A waterfall is simply a river pouring over a cliff and smashing onto the rocks below. The awesome spectacle blinds mere humans to the reality that a waterfall can kill with the efficiency of a white shark and the caprice of a lightning strike.

Picture of a waterfall for story on waterfall risks

I’m not writing this only because of today’s headlines about three people swept over a waterfall yesterday. I’m also writing because of the guy who fell to his death at Stone Mountain State Park over Fourth of July weekend.

My heart goes out to the survivors of these poor folks, because as if the tragedy of their deaths is not bad enough, there is the unmistakable fact that all of them were 100 percent preventable. It’s not like they were hit by rogue waves or swept away by sudden tsunamis.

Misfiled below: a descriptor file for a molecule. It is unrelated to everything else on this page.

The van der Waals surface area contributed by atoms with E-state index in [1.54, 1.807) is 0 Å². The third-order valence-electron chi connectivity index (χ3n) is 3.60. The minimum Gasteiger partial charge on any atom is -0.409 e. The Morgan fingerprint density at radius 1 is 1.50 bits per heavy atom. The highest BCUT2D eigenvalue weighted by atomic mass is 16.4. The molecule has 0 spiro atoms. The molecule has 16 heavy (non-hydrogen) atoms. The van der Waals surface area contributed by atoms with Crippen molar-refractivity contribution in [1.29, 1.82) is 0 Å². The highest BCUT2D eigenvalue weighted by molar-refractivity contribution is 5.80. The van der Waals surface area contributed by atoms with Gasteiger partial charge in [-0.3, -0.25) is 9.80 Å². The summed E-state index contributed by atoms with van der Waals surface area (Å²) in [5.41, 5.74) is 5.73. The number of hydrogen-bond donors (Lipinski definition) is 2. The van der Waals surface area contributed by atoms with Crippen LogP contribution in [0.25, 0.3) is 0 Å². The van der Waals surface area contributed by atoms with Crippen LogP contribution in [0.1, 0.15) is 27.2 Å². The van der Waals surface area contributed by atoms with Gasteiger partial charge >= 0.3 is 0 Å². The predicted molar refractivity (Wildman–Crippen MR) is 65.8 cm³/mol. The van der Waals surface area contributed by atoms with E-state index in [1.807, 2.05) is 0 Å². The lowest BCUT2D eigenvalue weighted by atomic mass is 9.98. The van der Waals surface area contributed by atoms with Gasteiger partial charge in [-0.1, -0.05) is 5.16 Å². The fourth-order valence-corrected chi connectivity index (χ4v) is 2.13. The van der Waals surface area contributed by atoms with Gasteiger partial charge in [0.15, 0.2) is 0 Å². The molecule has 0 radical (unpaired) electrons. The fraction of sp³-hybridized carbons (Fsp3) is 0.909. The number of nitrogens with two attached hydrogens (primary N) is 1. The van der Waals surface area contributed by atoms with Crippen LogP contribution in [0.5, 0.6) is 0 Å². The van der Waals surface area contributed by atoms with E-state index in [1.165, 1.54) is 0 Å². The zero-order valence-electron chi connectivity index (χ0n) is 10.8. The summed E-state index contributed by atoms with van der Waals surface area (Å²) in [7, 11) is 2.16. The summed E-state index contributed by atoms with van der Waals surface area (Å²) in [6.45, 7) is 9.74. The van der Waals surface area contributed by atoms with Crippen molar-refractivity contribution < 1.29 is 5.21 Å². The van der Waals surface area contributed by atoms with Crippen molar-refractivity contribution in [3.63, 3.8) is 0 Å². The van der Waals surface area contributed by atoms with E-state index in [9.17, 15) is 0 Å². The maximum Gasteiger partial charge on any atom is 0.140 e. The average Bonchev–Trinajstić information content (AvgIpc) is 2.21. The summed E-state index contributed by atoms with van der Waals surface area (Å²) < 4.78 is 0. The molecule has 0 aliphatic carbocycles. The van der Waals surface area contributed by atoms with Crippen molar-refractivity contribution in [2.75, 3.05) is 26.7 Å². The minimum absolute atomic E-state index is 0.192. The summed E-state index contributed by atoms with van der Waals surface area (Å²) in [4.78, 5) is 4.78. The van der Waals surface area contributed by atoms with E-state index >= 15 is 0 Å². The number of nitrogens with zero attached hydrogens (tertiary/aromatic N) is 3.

All they had to do was read the warning signs and enjoy the splendor from afar, like everybody else who soaked up the view and survived.

Normally I’d say that the grief of mourning friends and family requires decorum, decency, understanding — and no finger-pointing — from everybody else.

But dammit I’m just sick of this. The waste.

Nothing in nature is worth getting killed over. When you see a waterfall, you should think grizzly bear. Amazing to gaze upon from a healthy remove, but perfectly willing to take your last breath without batting and eyelash.

Waterfalls don’t care about your hopes, your kids, your wife. They simply do what they do and take everything — and everybody — right over the edge with them.

If these were your loved ones, please accept my apologies and condolences. I know the pain you’re going through, and the anger and everything else. It’s unbearable.

All I can say is I hope that writing this helps prevent similar tragedies down the road.